15 Responses to “F|R: 5 Reasons to Go All Angel à la Lookery”

  1. It’s far rarer than it needs to be. Too many entrepreneurs are ignorant of their options and willing to be herded like sheep by VCs and attorneys that just say, “It’s standard.” It’s the standard bad deal, but that counts for nothing when it’s a good startup.

  2. Scott,

    My comments on the need for a 1X liquidation preference is intended as general advice. In your particular case, we’re talking about a friendly deal where the entrepreneur is a known quantity; I can understand why the investors would agree to the terms.

    I think that co-sale + liquidation preference that only applies below a certain cash-on-cash return is a good approach to take, but is more entrepreneur friendly, and is thus (sadly) rare.

  3. The comments on the crib sheet post, are tied in:

    When entrepreneurs want a ton of cash to really go for it, the terms are fine. I just think they are overused terribly at the early stage with startup management who don’t really understand what they are buying into.

    @Chris Yeh
    The Preferred need protection but they don’t need control as a starting point of the negotiation. A 1X liquidity preference isn’t at all necessary. There are a hundred ways to solve that problem. Unlike @Saul Lieberman I think a co-sale right is much fairer to all parties than a liq pref.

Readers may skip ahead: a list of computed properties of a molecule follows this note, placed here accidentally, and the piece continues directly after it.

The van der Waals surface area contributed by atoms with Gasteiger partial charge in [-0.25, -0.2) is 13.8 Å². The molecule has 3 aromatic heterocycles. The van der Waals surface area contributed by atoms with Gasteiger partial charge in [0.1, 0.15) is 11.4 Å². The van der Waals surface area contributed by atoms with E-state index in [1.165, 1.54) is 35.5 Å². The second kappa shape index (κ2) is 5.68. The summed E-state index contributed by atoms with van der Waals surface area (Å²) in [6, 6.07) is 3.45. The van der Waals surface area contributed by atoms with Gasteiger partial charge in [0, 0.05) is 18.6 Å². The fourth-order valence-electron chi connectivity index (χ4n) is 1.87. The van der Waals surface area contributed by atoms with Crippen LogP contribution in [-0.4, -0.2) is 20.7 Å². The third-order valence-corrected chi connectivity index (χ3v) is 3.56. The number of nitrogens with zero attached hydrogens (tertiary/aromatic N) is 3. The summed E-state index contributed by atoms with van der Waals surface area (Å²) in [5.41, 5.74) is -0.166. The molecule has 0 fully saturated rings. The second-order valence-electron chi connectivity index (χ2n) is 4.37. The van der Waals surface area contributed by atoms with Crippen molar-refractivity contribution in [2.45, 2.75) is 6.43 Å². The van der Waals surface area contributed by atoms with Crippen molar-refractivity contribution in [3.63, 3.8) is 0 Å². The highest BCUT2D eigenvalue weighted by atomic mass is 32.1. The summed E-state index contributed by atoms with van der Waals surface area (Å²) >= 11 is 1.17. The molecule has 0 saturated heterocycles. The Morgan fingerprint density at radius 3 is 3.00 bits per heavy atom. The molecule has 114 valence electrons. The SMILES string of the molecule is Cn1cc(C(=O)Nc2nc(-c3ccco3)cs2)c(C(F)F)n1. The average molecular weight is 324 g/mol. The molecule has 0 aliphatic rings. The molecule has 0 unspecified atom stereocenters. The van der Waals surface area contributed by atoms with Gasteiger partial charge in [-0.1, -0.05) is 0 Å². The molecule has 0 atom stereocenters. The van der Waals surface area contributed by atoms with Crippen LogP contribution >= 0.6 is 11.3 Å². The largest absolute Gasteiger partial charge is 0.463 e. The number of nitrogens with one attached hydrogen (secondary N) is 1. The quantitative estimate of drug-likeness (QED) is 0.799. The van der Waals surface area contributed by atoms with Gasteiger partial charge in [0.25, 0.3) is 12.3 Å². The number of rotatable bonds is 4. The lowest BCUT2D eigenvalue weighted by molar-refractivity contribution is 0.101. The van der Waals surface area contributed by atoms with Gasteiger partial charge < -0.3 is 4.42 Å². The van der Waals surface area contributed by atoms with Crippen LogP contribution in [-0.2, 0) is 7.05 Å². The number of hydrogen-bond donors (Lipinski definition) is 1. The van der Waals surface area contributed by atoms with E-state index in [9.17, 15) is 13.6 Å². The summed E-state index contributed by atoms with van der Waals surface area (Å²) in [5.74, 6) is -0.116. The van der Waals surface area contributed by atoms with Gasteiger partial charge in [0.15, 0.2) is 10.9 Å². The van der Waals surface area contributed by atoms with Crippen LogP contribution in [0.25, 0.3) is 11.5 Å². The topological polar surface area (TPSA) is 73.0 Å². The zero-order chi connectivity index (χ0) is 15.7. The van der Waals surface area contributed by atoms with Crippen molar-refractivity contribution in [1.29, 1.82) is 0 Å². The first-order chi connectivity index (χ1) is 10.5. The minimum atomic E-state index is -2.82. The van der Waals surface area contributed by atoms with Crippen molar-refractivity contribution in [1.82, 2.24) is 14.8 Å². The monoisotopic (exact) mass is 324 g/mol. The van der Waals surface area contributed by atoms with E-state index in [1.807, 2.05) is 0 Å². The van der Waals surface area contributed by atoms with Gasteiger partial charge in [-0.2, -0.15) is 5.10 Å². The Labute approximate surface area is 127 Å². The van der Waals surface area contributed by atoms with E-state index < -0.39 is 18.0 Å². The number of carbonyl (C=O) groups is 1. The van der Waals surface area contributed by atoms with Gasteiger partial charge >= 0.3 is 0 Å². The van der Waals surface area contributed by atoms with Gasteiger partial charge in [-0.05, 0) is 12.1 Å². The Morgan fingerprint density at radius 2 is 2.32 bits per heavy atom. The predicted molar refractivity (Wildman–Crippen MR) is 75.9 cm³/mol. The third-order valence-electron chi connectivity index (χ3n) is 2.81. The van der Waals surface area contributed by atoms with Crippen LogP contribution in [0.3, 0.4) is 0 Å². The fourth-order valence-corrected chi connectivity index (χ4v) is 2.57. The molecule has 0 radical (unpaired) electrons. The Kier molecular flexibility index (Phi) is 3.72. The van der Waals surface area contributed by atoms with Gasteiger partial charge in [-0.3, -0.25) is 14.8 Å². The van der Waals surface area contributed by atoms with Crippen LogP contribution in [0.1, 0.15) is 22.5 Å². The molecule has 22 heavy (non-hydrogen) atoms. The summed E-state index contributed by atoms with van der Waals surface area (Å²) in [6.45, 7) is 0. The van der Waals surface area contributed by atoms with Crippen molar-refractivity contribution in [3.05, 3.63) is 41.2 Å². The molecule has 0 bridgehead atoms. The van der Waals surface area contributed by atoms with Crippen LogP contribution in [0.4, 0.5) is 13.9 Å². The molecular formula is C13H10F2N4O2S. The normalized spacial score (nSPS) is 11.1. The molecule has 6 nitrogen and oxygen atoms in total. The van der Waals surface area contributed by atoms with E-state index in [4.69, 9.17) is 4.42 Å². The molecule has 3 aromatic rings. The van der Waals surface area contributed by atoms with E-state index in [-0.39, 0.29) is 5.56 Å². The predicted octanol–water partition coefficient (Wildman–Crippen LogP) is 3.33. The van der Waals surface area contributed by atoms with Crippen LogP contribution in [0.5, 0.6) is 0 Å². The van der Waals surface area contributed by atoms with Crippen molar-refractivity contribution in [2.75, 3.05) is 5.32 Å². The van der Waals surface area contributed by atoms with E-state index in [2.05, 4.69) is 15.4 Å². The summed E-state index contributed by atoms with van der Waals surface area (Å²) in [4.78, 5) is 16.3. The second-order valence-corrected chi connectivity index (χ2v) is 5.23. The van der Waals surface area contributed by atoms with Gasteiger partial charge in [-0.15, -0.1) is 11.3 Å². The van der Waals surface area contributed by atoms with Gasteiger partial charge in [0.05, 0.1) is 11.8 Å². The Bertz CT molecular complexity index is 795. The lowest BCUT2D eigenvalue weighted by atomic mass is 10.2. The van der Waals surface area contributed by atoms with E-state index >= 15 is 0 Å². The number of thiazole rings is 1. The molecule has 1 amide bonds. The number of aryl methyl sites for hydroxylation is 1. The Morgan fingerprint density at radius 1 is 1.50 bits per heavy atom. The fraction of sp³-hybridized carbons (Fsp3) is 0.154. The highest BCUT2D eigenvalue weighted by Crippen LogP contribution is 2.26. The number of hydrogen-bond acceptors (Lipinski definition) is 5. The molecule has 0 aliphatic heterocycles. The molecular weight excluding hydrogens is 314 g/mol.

The mechanism that I like best is a co-sale right plus an _expiring_ liq pref tied to a drag along, i.e. below a certain multiple of cash-on-cash return, the Preferred has a bunch of rights and a bottom line payout. Above that multiple, everyone gets paid solely proportional to share ownership and the Common rules the roost change of control decisions.

    The reason to have a Preferred is to give out Common Stock options to new employees at a lower price than the investors paid.

  4. We are going to see this more and more. Why? Entrepreneurs are increasingly unhappy with the VC model and experience. Given that its cheaper to start and run a company these days, entrepreneurs have choices. They can postpone raising big VC$. If and when they do it, hopefully they can do so on better terms.

  5. I was always curious about this type of business model. I have friends who’ve talked about this, and even contacted a few people looking for startup “Angels” with mixes success. It seems like Lookery has a good handle on how to set things up.

    Maybe I should start up a company like Don’t Eat Dogs inc. We could start a website to convince people not to eat dogs, and we can point to our incredible success in America as a selling point. If someone points out that eating dogs has never been popular here, I’d point out that in that market it would be foolish to invest in something that is dog-eating based. And that’s why we started the company.

    They would look at me funny and I’d just smile, but I’m so damn charming, I’m pretty sure I could pull it off.